What’s in a (Race) Name? The Legend of Lecomte

Legends
Fair Grounds, home of the Lecomte Stakes. (Eclipse Sportswire)

If a modern-day horse racing fan were transported back in time 160 years, they might hardly recognize the sport. Thoroughbreds weren’t as fast back then, but they ran longer distances and could do so multiple times per day. The six-furlong sprints of today were nowhere to be found; instead, the biggest races were usually held over four miles with multiple “heats” in a single day. In other words, the winner was usually the first to win two heats, which required them to run at least eight miles a day.

One of the all-time greatest “four-milers” was a horse named Lecomte. Born in 1851 and based in Louisiana, Lecomte was a son of Boston and was perhaps best known for his rivalry with Lexington, another son of Boston that is renowned to this day as one of the greatest Thoroughbred sires in history.

After going unbeaten in his early races, Lecomte’s first big challenge came in the Great State Post Stakes in New Orleans, where he faced Lexington and two others over a muddy track. The off track favored the proven mud-runner Lexington, who won both heats with Lecomte chasing him home, but Lecomte had a chance to turn the tables a week later over a dry track.

In the first heat, Lecomte was nothing short of sensational. He took the lead immediately after the start and recorded times of 1:53, 1:54, and 1:49 ½ for the first three miles. Lexington tried to stay with him, but Lecomte was too strong, running the final mile in 1:49 ½ for a historic final time of 7:26, shattering all known records by 6 ½ seconds. The second heat was anti-climactic, as Lecomte—hardly winded despite his record time in the first heat—ran the third mile in a record-breaking 1:46 on his way to an easy win in 7:38 ¾.

That race would prove to be Lecomte’s greatest moment, for he came down with colic a few days before his final meeting with Lexington and was then soundly beaten. Thereafter, Lecomte would only win once more before passing away in 1857 due to another case of colic.

But on that glorious day in 1854, Lecomte stood alone as the fastest horse in the history of U.S. racing. A writer in the April 10, 1854 edition of the New Orleans newspaper The Times-Picayune gave very high praise to Lecomte, stating that “we have witnessed the best race, in all respects, that was ever run… Lecomte stands proudly before the world as the best race horse ever produced on the turf.”

To honor Lecomte’s historic performance, Fair Grounds racetrack in New Orleans annually conducts the Lecomte Stakes, a prep race on the road to the Kentucky Derby. The Lecomte is the highlight of this week’s racing action, but there are a few other upcoming races as well that commemorate legends from the past. Here are a few of them:

Colonel E. R. Bradley Handicap at Fair Grounds

Although he wasn’t a real Colonel (the title was an honorary one), Edward Riley Bradley could have been a General in horse racing if the sport assigned such titles. Known for choosing names that started with the letter “B” for all his horses, Bradley dominated the Kentucky Derby during the 1920s and 1930s, winning the race four times with Behave Yourself (1921), Bubbling Over (1926), Burgoo King (1932), and Broker’s Tip (1933).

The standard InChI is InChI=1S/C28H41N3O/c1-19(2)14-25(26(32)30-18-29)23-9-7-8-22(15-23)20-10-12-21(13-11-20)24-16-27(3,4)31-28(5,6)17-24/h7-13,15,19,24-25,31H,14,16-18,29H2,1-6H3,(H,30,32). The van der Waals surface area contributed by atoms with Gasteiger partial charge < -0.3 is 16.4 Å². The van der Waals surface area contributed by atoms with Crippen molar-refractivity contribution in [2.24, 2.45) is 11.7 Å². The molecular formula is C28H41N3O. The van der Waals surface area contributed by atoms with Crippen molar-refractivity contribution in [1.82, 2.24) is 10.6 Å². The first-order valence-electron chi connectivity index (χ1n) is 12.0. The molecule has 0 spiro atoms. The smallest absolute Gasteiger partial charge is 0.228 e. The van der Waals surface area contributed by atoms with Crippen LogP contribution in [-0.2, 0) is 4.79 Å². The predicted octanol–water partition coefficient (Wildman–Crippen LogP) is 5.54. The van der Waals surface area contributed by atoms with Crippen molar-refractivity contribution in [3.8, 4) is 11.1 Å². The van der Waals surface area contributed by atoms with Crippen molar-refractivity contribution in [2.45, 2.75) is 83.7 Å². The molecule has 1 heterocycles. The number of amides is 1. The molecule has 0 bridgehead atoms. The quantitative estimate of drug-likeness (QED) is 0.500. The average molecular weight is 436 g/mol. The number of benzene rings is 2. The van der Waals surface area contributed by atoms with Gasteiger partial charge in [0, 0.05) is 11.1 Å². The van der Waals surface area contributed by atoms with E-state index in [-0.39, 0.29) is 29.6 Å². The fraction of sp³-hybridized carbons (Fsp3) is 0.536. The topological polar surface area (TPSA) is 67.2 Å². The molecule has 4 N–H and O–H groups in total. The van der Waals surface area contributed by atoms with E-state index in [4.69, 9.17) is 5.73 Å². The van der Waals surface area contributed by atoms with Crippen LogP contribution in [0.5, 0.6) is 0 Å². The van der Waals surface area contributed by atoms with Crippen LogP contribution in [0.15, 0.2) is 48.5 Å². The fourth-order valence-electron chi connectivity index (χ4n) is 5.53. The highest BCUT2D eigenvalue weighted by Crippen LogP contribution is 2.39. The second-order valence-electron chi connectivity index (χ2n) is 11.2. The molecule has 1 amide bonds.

Silverbulletday Stakes at Fair Grounds

Long before Bob Baffert was renowned as the trainer of Triple Crown winner American Pharoah, Baffert had a run of success during the 1990s that included two-time champion filly Silverbulletday. She won fourteen of her first sixteen races, including such prestigious events as the Breeders’ Cup Juvenile Fillies and Kentucky Oaks, and even ran against colts in the Belmont Stakes. Although Silverbulletday wasn’t as brilliant toward the end of her career, her impressive early record led to her being inducted into the National Museum of Racing’s Hall of Fame in 2009.

Native Dancer Stakes at Laurel Park

A rapidly-diminishing head is the only thing that kept Native Dancer from completing his career with an unbeaten 22-for-22 record. Unfortunately, that tiny margin of defeat occurred in the 1953 Kentucky Derby, which also prevented the “Grey Ghost” from being a Triple Crown winner, as he counted the Preakness and Belmont Stakes among his 17 stakes wins. Nevertheless, Native Dancer won five championships during his career (including two Horse of the Year titles) and was inducted into the Hall of Fame in 1963. As if to make up for his defeat in the Kentucky Derby, his name haunts the race to this day; an amazing 30 Derby winners have Native Dancer’s name in their pedigrees, including every Derby winner since 2006.

Frank Whiteley Jr. Stakes at Laurel Park

As the trainer of the immortal filly Ruffian, Frank Whiteley Jr. would be guaranteed a place in history even if Ruffian had been the only horse he’d ever trained. But during a Hall of Fame career that saw him win more than 800 races, Whiteley also trained the Horses of the Year Forego and Damascus, as well as the champion Tom Rolfe and the memorable stakes winners Honorable Miss and Buckfinder. In addition, Whiteley’s son David went on to be a successful trainer in his own right, training three champions.

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